NJ may be the most stressed state


We New Jersey residents are awfully proud of leading the country in car insurance rates, property taxes and political corruption. Now no less of an august authority than the University of Cambridge claims that modern life has turned my fellow residents into balls of stress.

According to a press release issued by the U.K. university, "New Jersey is one of the highest-scoring states for "neuroticism"; a personality trait normally associated with anxiety, stress and impulsive behavior. So, instead of the Garden State, maybe we ought to refer to ourselves as the Woody Allen State. By that I mean the funny Woody of the 1970s and 1980s and not the weird, creepy guy we see today.

We New Jerseyeans have issues: a governor forced to resign after admitting that he had an affair with another man, a dentist who allegedly decided to dispose of his medical waste at sea so that it washed up on the Jersey Shore. Then there's the jokes. People think that most residents in my state are a cross between Tony Soprano, Bruce Springsteen and Fred Flintstone. Bedrock certainly was a prehistoric stand-in for Bayonne or maybe Jersey City.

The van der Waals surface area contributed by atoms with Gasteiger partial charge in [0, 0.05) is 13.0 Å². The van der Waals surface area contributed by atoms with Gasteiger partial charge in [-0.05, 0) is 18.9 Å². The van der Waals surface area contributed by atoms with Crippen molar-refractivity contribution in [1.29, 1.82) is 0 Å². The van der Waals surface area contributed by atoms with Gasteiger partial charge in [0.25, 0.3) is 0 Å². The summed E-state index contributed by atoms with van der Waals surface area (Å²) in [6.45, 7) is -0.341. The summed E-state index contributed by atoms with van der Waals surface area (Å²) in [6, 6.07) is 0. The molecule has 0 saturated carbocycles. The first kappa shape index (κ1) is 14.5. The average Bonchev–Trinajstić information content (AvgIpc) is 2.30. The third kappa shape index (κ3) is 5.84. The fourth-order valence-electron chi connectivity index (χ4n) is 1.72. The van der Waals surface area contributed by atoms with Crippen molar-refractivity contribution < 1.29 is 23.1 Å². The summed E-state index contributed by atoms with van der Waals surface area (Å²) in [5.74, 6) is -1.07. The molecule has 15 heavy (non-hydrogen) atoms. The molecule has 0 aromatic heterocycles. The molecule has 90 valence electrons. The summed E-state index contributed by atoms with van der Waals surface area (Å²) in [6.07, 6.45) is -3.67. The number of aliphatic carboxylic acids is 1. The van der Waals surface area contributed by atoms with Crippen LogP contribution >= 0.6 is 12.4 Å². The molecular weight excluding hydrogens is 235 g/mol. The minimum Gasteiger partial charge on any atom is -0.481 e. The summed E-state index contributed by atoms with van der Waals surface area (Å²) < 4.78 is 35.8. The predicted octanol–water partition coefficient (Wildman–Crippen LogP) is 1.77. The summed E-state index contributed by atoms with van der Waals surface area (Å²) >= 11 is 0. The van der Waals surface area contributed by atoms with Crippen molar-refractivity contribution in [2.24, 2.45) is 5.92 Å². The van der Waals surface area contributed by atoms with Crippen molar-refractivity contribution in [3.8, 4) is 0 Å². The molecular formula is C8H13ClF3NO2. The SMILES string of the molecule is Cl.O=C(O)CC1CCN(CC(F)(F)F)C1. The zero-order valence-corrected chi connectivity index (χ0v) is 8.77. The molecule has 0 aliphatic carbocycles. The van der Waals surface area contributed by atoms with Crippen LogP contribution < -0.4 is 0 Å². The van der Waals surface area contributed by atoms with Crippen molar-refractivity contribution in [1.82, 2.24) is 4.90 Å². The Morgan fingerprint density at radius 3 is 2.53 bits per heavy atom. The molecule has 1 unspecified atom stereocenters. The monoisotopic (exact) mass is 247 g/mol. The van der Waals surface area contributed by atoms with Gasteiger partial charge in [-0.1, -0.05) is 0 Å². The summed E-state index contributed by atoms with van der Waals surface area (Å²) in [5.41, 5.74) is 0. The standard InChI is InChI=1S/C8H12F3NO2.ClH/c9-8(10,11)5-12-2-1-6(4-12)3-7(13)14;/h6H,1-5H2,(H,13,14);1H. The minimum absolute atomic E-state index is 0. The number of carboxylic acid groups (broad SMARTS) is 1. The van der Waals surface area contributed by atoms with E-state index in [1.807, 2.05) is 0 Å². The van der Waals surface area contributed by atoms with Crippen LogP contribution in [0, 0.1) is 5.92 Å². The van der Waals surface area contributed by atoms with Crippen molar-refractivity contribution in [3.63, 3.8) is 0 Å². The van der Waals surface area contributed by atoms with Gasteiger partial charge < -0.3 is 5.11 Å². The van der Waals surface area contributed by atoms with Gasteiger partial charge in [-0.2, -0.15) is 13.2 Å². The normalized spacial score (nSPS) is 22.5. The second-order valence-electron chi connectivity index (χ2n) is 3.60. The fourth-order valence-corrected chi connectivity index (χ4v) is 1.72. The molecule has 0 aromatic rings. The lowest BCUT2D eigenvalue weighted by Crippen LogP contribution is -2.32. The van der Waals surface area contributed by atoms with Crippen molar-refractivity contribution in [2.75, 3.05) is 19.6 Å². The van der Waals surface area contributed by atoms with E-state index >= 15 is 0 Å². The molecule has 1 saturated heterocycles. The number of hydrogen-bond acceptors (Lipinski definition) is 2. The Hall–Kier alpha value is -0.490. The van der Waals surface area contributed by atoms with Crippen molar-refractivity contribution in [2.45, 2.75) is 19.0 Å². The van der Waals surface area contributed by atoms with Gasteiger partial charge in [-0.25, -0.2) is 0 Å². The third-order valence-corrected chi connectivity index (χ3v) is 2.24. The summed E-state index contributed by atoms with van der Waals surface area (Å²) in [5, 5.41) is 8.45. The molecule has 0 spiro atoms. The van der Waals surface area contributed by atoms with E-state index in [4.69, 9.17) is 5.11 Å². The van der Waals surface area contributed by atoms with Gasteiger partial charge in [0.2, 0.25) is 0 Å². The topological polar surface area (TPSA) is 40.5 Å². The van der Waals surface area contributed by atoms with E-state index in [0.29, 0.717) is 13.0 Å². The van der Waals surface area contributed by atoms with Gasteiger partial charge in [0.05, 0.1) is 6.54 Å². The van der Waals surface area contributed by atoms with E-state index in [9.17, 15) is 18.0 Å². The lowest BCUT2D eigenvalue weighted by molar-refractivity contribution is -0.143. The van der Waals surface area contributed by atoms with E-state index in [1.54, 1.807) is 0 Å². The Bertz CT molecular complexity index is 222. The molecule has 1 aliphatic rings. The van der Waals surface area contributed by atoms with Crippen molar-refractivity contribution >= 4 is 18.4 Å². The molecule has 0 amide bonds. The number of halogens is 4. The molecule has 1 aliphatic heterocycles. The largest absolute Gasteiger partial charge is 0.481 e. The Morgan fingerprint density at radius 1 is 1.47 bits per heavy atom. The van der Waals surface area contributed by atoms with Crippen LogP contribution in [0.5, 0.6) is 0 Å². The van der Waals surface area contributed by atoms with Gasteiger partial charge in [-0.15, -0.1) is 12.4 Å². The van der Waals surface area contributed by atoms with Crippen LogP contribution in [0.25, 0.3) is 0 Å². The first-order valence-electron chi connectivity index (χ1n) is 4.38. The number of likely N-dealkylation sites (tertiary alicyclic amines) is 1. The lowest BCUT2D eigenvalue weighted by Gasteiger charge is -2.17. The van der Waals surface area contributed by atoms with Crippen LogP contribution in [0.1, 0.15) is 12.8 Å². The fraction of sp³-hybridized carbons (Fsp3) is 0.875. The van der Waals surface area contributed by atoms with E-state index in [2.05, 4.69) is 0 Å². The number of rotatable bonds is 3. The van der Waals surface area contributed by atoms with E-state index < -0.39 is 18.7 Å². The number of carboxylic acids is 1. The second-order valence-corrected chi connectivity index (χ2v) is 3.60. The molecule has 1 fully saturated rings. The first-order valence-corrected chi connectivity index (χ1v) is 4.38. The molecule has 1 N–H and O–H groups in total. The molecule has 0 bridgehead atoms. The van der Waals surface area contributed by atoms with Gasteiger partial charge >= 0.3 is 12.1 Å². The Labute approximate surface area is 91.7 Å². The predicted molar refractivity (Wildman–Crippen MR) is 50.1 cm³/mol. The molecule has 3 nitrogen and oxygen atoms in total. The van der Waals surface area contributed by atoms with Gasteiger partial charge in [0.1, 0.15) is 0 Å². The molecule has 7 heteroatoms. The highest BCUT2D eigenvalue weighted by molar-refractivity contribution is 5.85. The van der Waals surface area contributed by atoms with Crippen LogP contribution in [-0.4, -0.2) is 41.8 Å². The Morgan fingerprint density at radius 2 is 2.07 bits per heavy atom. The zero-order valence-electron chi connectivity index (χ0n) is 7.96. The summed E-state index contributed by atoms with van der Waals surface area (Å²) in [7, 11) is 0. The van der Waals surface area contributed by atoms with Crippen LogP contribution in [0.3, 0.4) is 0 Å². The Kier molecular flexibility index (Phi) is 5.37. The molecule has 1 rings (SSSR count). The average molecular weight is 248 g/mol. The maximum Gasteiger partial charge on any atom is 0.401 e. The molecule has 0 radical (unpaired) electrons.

Researchers at Cambridge -- led interestingly by a native of Louisiana -- tried to create a personality map of the United States. The point of this exercise escapes me. I mean, did you need a study to prove that people in the Northeast are more uptight that people in the Midwest. It's common sense, no. The Cambridge researchers insist that they are about more than perpetuating stereotypes.

"Obviously it's not as simple as saying that a person is guaranteed to be more anxious if they come from West Virginia or more religious because they happen to live in New Mexico; but we did find pretty clear signs that there are meaningful differences in the personalities of people living in different areas of the United States," said Dr. Jason Rentfrow, the lead researcher, in a press release.